By Mark Carnall, on 19 January 2015
This week’s Specimen of the Week is one of those animals that is easier to talk about in terms of what it isn’t rather than what it is. In a previous blog post I’ve written about the fun with naming and language that happens when common names meet scientific classifications and how we end up with eels which aren’t eels, crabs which aren’t crabs and the brilliantly named flying lemurs which don’t fly and aren’t lemurs.
When it comes to fossil organisms there’s often even more fun to be had as it’s very rare that fossil groups are given common names so we end up having to refer to them by what living animals they aren’t or nearly are. This week’s specimen of the week is one of those organisms, I’ll do my best to try to explain what it is below.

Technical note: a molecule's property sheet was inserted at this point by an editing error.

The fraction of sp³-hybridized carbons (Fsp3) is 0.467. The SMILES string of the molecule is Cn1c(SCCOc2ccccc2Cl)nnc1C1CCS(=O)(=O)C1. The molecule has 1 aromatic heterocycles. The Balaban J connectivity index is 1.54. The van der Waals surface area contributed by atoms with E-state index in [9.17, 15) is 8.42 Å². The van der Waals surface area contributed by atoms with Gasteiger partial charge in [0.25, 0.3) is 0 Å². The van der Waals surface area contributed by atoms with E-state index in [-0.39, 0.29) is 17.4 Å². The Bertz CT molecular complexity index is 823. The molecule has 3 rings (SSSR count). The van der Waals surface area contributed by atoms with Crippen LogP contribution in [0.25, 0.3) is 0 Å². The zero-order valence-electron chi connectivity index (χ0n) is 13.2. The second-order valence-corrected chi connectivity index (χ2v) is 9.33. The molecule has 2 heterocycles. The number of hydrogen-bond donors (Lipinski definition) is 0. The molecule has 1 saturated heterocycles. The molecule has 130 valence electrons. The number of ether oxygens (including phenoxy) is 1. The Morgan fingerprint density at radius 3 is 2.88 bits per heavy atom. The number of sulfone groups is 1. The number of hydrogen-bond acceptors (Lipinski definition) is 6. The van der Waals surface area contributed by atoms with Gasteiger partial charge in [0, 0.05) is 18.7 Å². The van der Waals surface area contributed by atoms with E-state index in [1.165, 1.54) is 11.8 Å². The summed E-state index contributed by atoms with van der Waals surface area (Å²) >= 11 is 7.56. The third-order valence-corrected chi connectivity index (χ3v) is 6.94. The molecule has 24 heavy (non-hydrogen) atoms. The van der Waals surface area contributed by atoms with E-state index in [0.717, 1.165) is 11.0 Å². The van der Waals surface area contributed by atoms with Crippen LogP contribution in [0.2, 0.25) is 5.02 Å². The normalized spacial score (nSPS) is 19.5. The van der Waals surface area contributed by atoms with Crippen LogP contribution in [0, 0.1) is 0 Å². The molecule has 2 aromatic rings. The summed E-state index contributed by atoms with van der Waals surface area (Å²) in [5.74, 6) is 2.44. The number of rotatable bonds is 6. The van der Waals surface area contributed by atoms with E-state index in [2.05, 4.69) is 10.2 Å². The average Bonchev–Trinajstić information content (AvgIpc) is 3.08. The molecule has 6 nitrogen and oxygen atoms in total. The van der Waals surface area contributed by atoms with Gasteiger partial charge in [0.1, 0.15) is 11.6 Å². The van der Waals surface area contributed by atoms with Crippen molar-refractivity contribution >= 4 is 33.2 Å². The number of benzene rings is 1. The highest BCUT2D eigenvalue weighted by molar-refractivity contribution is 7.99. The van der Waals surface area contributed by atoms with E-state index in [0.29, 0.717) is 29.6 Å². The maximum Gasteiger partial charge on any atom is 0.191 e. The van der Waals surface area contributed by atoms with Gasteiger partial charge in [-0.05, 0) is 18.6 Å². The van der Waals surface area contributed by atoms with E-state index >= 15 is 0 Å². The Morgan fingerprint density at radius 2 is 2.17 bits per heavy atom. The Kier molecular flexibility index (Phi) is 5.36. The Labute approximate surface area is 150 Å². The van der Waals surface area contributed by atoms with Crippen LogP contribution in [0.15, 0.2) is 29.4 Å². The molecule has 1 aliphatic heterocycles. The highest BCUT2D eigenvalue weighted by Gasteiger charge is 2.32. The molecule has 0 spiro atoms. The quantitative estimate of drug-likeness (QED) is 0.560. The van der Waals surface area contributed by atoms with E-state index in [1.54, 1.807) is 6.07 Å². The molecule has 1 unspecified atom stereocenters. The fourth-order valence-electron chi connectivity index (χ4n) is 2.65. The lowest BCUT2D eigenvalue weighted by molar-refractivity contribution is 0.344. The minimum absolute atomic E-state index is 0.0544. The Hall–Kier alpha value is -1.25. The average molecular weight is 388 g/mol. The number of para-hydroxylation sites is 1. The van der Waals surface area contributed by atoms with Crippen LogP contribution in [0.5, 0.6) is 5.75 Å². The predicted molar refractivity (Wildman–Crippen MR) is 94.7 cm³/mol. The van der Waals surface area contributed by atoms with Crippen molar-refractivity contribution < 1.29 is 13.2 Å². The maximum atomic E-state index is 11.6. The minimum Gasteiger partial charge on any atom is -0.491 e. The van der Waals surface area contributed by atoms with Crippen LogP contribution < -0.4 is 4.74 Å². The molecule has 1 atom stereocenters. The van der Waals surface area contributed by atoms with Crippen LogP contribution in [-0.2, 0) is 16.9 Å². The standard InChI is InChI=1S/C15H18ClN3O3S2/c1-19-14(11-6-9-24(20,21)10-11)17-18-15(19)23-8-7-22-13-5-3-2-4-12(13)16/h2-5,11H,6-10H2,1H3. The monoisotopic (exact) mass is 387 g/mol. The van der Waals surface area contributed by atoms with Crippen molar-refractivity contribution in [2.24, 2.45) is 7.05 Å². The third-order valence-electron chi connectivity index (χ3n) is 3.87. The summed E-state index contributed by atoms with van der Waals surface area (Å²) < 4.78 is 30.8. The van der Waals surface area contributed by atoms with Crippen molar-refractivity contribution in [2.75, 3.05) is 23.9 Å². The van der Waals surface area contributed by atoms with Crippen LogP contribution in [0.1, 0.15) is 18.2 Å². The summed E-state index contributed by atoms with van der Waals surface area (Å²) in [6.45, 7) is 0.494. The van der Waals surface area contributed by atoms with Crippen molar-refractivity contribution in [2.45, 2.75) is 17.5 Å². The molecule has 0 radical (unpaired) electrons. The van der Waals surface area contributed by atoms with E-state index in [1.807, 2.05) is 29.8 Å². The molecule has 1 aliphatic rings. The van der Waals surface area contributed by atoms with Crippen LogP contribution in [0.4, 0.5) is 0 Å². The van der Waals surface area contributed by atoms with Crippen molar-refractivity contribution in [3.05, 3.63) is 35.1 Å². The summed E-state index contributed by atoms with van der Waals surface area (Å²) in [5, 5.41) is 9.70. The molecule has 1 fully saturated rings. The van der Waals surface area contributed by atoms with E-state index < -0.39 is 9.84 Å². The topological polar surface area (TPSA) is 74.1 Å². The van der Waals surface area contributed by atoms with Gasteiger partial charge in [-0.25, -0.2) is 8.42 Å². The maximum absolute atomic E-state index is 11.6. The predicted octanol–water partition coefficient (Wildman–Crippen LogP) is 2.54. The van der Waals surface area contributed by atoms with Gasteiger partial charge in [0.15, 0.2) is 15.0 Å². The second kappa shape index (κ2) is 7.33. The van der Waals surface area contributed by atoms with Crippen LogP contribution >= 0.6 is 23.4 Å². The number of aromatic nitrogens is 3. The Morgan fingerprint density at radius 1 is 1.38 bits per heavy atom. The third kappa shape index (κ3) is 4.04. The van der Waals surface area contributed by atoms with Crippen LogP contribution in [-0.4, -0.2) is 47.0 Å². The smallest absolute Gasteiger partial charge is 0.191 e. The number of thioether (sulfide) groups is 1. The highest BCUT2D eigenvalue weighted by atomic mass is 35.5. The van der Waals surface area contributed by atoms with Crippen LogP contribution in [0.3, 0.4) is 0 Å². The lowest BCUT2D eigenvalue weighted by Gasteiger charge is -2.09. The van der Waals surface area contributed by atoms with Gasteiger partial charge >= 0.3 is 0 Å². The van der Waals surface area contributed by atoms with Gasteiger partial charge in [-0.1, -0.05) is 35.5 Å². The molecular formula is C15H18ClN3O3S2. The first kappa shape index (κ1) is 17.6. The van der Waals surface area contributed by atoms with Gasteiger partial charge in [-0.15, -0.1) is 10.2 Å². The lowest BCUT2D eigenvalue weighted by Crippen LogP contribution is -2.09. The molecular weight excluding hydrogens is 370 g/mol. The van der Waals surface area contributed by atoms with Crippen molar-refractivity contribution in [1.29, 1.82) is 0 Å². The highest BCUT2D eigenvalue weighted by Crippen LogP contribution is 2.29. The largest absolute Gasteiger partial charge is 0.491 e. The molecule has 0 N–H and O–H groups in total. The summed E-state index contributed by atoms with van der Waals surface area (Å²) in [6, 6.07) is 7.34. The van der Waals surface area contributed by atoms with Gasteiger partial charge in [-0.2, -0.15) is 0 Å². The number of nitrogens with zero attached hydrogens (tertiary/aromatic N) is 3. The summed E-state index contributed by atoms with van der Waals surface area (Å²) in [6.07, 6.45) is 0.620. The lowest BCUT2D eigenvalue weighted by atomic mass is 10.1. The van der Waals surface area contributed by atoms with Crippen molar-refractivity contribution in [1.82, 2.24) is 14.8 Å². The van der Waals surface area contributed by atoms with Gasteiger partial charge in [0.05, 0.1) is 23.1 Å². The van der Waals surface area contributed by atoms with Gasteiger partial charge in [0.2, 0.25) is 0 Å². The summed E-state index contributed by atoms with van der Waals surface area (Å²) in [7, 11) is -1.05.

This week’s specimen of the week is…